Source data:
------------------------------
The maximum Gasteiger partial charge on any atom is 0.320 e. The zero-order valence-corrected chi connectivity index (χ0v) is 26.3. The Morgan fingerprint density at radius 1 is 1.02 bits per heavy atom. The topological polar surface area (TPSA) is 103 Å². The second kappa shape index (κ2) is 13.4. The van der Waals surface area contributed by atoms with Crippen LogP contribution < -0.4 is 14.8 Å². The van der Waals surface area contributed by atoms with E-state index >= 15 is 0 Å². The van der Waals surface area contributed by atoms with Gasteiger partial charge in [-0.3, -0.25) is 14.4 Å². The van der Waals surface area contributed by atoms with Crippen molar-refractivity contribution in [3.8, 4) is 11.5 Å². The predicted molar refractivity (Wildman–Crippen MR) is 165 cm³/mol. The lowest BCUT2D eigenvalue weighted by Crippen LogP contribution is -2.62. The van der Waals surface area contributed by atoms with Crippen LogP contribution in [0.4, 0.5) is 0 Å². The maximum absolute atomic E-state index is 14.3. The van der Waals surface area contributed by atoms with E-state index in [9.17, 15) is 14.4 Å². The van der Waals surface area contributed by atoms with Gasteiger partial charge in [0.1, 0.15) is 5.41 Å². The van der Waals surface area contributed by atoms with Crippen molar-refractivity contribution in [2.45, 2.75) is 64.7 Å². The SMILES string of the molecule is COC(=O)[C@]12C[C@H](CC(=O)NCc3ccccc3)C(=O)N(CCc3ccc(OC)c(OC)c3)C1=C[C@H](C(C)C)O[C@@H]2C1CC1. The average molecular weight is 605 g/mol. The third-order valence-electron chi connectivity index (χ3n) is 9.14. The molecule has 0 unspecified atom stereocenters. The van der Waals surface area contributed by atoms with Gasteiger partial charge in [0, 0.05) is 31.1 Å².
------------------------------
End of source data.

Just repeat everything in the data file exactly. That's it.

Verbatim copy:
The maximum Gasteiger partial charge on any atom is 0.320 e. The zero-order valence-corrected chi connectivity index (χ0v) is 26.3. The Morgan fingerprint density at radius 1 is 1.02 bits per heavy atom. The topological polar surface area (TPSA) is 103 Å². The second kappa shape index (κ2) is 13.4. The van der Waals surface area contributed by atoms with Crippen LogP contribution < -0.4 is 14.8 Å². The van der Waals surface area contributed by atoms with E-state index >= 15 is 0 Å². The van der Waals surface area contributed by atoms with Gasteiger partial charge in [-0.3, -0.25) is 14.4 Å². The van der Waals surface area contributed by atoms with Crippen molar-refractivity contribution in [3.8, 4) is 11.5 Å². The predicted molar refractivity (Wildman–Crippen MR) is 165 cm³/mol. The lowest BCUT2D eigenvalue weighted by Crippen LogP contribution is -2.62. The van der Waals surface area contributed by atoms with Crippen LogP contribution in [0.4, 0.5) is 0 Å². The maximum absolute atomic E-state index is 14.3. The van der Waals surface area contributed by atoms with E-state index in [9.17, 15) is 14.4 Å². The van der Waals surface area contributed by atoms with Gasteiger partial charge in [0.1, 0.15) is 5.41 Å². The van der Waals surface area contributed by atoms with Crippen molar-refractivity contribution in [2.45, 2.75) is 64.7 Å². The SMILES string of the molecule is COC(=O)[C@]12C[C@H](CC(=O)NCc3ccccc3)C(=O)N(CCc3ccc(OC)c(OC)c3)C1=C[C@H](C(C)C)O[C@@H]2C1CC1. The average molecular weight is 605 g/mol. The third-order valence-electron chi connectivity index (χ3n) is 9.14. The molecule has 0 unspecified atom stereocenters. The van der Waals surface area contributed by atoms with Gasteiger partial charge in [0, 0.05) is 31.1 Å².